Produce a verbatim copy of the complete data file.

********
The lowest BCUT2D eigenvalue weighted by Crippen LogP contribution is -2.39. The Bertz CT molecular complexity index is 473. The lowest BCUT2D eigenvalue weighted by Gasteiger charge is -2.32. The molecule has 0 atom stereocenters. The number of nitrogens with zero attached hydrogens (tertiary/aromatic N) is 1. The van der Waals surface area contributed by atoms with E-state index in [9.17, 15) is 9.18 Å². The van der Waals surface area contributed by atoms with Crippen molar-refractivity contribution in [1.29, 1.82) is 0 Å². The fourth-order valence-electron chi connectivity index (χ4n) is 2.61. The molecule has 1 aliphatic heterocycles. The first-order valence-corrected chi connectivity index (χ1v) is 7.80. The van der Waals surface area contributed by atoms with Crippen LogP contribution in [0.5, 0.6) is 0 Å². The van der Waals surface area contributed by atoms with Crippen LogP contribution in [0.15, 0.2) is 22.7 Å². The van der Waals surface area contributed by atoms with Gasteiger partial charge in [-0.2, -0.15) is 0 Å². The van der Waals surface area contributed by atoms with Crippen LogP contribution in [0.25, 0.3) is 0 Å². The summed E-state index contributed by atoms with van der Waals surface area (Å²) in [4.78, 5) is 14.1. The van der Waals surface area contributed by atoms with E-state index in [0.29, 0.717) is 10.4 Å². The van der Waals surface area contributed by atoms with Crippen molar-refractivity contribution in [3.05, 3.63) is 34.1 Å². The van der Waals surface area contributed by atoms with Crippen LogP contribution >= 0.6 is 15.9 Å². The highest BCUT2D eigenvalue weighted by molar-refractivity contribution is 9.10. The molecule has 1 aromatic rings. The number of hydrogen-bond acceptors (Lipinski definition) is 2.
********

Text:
The lowest BCUT2D eigenvalue weighted by Crippen LogP contribution is -2.39. The Bertz CT molecular complexity index is 473. The lowest BCUT2D eigenvalue weighted by Gasteiger charge is -2.32. The molecule has 0 atom stereocenters. The number of nitrogens with zero attached hydrogens (tertiary/aromatic N) is 1. The van der Waals surface area contributed by atoms with E-state index in [9.17, 15) is 9.18 Å². The van der Waals surface area contributed by atoms with Crippen molar-refractivity contribution in [1.29, 1.82) is 0 Å². The fourth-order valence-electron chi connectivity index (χ4n) is 2.61. The molecule has 1 aliphatic heterocycles. The first-order valence-corrected chi connectivity index (χ1v) is 7.80. The van der Waals surface area contributed by atoms with Crippen LogP contribution in [0.5, 0.6) is 0 Å². The van der Waals surface area contributed by atoms with Crippen LogP contribution in [0.15, 0.2) is 22.7 Å². The van der Waals surface area contributed by atoms with Gasteiger partial charge in [-0.2, -0.15) is 0 Å². The van der Waals surface area contributed by atoms with Crippen LogP contribution in [0.25, 0.3) is 0 Å². The summed E-state index contributed by atoms with van der Waals surface area (Å²) in [4.78, 5) is 14.1. The van der Waals surface area contributed by atoms with E-state index in [0.29, 0.717) is 10.4 Å². The van der Waals surface area contributed by atoms with Crippen molar-refractivity contribution in [3.05, 3.63) is 34.1 Å². The van der Waals surface area contributed by atoms with Crippen LogP contribution >= 0.6 is 15.9 Å². The highest BCUT2D eigenvalue weighted by molar-refractivity contribution is 9.10. The molecule has 1 aromatic rings. The number of hydrogen-bond acceptors (Lipinski definition) is 2.